The guidelines or standards upon which the performance criteria are based may be periodically updated. For example, the external guideline administrator 224 may periodically change the guidelines or standards applicable to subsets of the patients receiving medical care from the healthcare entities 200, 202. The guideline management module 218 updates the performance criterion associated with the changed guideline or standard to a modified criterion. The compliance module 220 compares the modified criterion to the EHRs 226, 228 of the healthcare entities 200, 202 to determine adjusted indices for the healthcare entities 200, 202. The adjusted indices are similar to the compliance indices described above. For example, the adjusted indices may represent the number of patients having medical data in the EHRs 226, 228 that satisfies the modified criterion. The reporting module 222 may then present the adjusted indices to the healthcare entities 200, 202.

FIG. 3 illustrates a flowchart for a method 300 of comparing medical services provided by different healthcare entities 200, 202 (shown in FIG. 2) in accordance with one embodiment. At 302, a performance criterion is created that is associated with medical services. For example, a performance criterion may be created based on medical guidelines or standards.

At 304, the performance criterion is compared to medical data of patients that is stored in EHRs 226, 228 (shown in FIG. 2) of different healthcare entities 200, 202 (shown in FIG. 2).

At 306, compliance indices are determined for the different healthcare entities 200, 202 (shown in FIG. 2) based on the comparison of the performance criterion to the medical data of the EHRs 226, 228 (shown in FIG. 2). In one embodiment, the compliance indices are calculated using a processor, such as a computer processor, microprocessor, controller, microcontroller, or some other logic device.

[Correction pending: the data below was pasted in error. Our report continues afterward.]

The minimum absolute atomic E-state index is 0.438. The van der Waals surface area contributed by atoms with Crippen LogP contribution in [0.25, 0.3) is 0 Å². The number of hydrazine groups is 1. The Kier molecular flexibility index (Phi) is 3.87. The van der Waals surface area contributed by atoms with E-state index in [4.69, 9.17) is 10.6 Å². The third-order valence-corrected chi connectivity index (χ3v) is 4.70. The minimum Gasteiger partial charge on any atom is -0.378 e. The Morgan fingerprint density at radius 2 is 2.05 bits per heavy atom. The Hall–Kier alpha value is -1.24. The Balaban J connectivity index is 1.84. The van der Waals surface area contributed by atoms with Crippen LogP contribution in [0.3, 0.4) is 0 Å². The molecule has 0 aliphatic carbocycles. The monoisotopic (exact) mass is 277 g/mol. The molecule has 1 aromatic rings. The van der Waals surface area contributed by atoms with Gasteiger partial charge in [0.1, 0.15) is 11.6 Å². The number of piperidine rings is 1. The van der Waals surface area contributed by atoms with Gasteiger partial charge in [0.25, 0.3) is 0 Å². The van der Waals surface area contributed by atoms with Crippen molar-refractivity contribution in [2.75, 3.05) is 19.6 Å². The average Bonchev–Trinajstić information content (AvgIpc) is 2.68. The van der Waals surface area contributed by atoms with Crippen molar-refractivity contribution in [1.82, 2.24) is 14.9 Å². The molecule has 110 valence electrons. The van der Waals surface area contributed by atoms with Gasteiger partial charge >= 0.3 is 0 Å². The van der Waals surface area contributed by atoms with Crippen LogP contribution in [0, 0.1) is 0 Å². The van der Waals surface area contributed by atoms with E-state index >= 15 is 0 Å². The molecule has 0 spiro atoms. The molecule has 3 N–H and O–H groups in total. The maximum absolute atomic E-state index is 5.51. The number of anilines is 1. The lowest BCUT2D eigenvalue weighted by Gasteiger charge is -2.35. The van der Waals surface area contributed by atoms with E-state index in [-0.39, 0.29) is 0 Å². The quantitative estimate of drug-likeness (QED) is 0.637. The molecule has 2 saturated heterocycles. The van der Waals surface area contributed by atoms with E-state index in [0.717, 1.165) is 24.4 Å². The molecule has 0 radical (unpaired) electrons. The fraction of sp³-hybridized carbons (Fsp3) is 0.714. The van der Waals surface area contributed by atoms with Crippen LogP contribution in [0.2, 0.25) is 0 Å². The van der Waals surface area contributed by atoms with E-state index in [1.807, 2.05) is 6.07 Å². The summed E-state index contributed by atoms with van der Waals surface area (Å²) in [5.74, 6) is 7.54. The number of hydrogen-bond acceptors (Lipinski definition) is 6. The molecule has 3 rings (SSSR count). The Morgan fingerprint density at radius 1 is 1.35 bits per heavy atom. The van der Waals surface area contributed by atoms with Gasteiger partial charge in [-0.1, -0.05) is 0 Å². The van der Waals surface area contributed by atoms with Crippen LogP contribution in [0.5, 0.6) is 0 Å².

At 308, a determination is made as to whether a remedial action should be recommended based on the compliance indices. A decision may be made as to whether the compliance indices indicate that one or more additional or different medical services or tests should be provided to one or more patients of the healthcare entities 200, 202 (shown in FIG. 2). For example, the performance criterion may recommend that all patients aged 50 years and older receive a blood glucose test at least once a year and, if the results of the blood glucose test exceed a predetermined threshold, then (1) a hemoglobin A1c test should be administered and (2) the patients should consult an endocrinologist to determine if the patients are diabetic. If the compliance indices demonstrate that several qualified patients are not receiving the blood glucose tests per the performance criterion, then the compliance indices may indicate that the patients should receive blood glucose tests. As another example, if the compliance indices demonstrate that several qualified patients are receiving the blood glucose tests and that the results of the blood glucose tests are relatively high, then the compliance indices may indicate that the patients should be administered hemoglobin A1c tests and be referred to endocrinologists for examinations. In one embodiment, the determination of whether a remedial action should be recommended is performed by a processor, such as a computer processor, microprocessor, controller, microcontroller, or some other logic device.

If the compliance indices indicate that a remedial action should be recommended, then flow of the method 300 proceeds to 310. Otherwise, flow of the method 300 proceeds to 312.



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stats Patent Info
Application #
US 20120109684 A1
Publish Date
05/03/2012
Document #
12913328
File Date
10/27/2010
USPTO Class
705/3
Other USPTO Classes
International Class
/
Drawings
4